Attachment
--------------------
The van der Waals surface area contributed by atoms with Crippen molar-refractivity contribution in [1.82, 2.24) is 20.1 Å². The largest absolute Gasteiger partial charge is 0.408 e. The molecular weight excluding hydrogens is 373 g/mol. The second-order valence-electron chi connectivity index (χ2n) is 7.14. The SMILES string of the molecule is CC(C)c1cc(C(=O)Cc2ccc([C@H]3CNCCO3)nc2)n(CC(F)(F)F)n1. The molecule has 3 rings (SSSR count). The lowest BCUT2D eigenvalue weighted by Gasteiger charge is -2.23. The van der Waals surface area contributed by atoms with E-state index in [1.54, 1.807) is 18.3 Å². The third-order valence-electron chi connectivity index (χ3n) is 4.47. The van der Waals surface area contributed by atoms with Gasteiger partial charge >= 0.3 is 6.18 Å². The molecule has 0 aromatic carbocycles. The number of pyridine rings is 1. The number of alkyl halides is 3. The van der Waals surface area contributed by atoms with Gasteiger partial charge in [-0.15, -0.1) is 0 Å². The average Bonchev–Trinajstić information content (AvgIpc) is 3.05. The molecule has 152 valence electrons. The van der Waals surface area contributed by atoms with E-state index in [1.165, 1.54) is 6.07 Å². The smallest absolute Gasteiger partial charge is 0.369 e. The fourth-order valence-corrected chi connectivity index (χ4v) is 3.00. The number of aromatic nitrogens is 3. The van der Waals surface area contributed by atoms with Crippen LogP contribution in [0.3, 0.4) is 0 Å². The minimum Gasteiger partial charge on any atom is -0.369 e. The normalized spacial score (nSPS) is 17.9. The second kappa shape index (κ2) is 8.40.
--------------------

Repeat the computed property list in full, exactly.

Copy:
The van der Waals surface area contributed by atoms with Crippen molar-refractivity contribution in [1.82, 2.24) is 20.1 Å². The largest absolute Gasteiger partial charge is 0.408 e. The molecular weight excluding hydrogens is 373 g/mol. The second-order valence-electron chi connectivity index (χ2n) is 7.14. The SMILES string of the molecule is CC(C)c1cc(C(=O)Cc2ccc([C@H]3CNCCO3)nc2)n(CC(F)(F)F)n1. The molecule has 3 rings (SSSR count). The lowest BCUT2D eigenvalue weighted by Gasteiger charge is -2.23. The van der Waals surface area contributed by atoms with E-state index in [1.54, 1.807) is 18.3 Å². The third-order valence-electron chi connectivity index (χ3n) is 4.47. The van der Waals surface area contributed by atoms with Gasteiger partial charge >= 0.3 is 6.18 Å². The molecule has 0 aromatic carbocycles. The number of pyridine rings is 1. The number of alkyl halides is 3. The van der Waals surface area contributed by atoms with Gasteiger partial charge in [-0.15, -0.1) is 0 Å². The average Bonchev–Trinajstić information content (AvgIpc) is 3.05. The molecule has 152 valence electrons. The van der Waals surface area contributed by atoms with E-state index in [1.165, 1.54) is 6.07 Å². The smallest absolute Gasteiger partial charge is 0.369 e. The fourth-order valence-corrected chi connectivity index (χ4v) is 3.00. The number of aromatic nitrogens is 3. The van der Waals surface area contributed by atoms with Crippen LogP contribution in [0.3, 0.4) is 0 Å². The minimum Gasteiger partial charge on any atom is -0.369 e. The normalized spacial score (nSPS) is 17.9. The second kappa shape index (κ2) is 8.40.